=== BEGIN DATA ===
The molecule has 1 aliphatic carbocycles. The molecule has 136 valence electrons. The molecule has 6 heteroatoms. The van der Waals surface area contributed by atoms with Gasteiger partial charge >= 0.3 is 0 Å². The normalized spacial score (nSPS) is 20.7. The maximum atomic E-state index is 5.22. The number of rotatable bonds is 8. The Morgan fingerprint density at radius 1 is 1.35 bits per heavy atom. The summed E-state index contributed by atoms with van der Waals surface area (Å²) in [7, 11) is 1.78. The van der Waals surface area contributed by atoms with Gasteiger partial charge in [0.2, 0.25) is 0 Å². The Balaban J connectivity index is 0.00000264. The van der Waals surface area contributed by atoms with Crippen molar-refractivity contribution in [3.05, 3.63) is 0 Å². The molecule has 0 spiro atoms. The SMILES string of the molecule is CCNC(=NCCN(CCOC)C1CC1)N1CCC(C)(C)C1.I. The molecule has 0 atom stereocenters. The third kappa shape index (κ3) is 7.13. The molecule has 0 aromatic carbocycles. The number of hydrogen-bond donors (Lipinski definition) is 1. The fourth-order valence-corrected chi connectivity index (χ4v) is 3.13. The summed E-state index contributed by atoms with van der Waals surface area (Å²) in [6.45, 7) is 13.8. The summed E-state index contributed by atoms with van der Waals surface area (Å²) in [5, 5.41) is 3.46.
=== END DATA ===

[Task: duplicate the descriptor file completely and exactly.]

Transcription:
The molecule has 1 aliphatic carbocycles. The molecule has 136 valence electrons. The molecule has 6 heteroatoms. The van der Waals surface area contributed by atoms with Gasteiger partial charge >= 0.3 is 0 Å². The normalized spacial score (nSPS) is 20.7. The maximum atomic E-state index is 5.22. The number of rotatable bonds is 8. The Morgan fingerprint density at radius 1 is 1.35 bits per heavy atom. The summed E-state index contributed by atoms with van der Waals surface area (Å²) in [7, 11) is 1.78. The van der Waals surface area contributed by atoms with Gasteiger partial charge in [0.2, 0.25) is 0 Å². The Balaban J connectivity index is 0.00000264. The van der Waals surface area contributed by atoms with Crippen molar-refractivity contribution in [3.05, 3.63) is 0 Å². The molecule has 0 spiro atoms. The SMILES string of the molecule is CCNC(=NCCN(CCOC)C1CC1)N1CCC(C)(C)C1.I. The molecule has 0 atom stereocenters. The third kappa shape index (κ3) is 7.13. The molecule has 0 aromatic carbocycles. The number of hydrogen-bond donors (Lipinski definition) is 1. The fourth-order valence-corrected chi connectivity index (χ4v) is 3.13. The summed E-state index contributed by atoms with van der Waals surface area (Å²) in [6.45, 7) is 13.8. The summed E-state index contributed by atoms with van der Waals surface area (Å²) in [5, 5.41) is 3.46.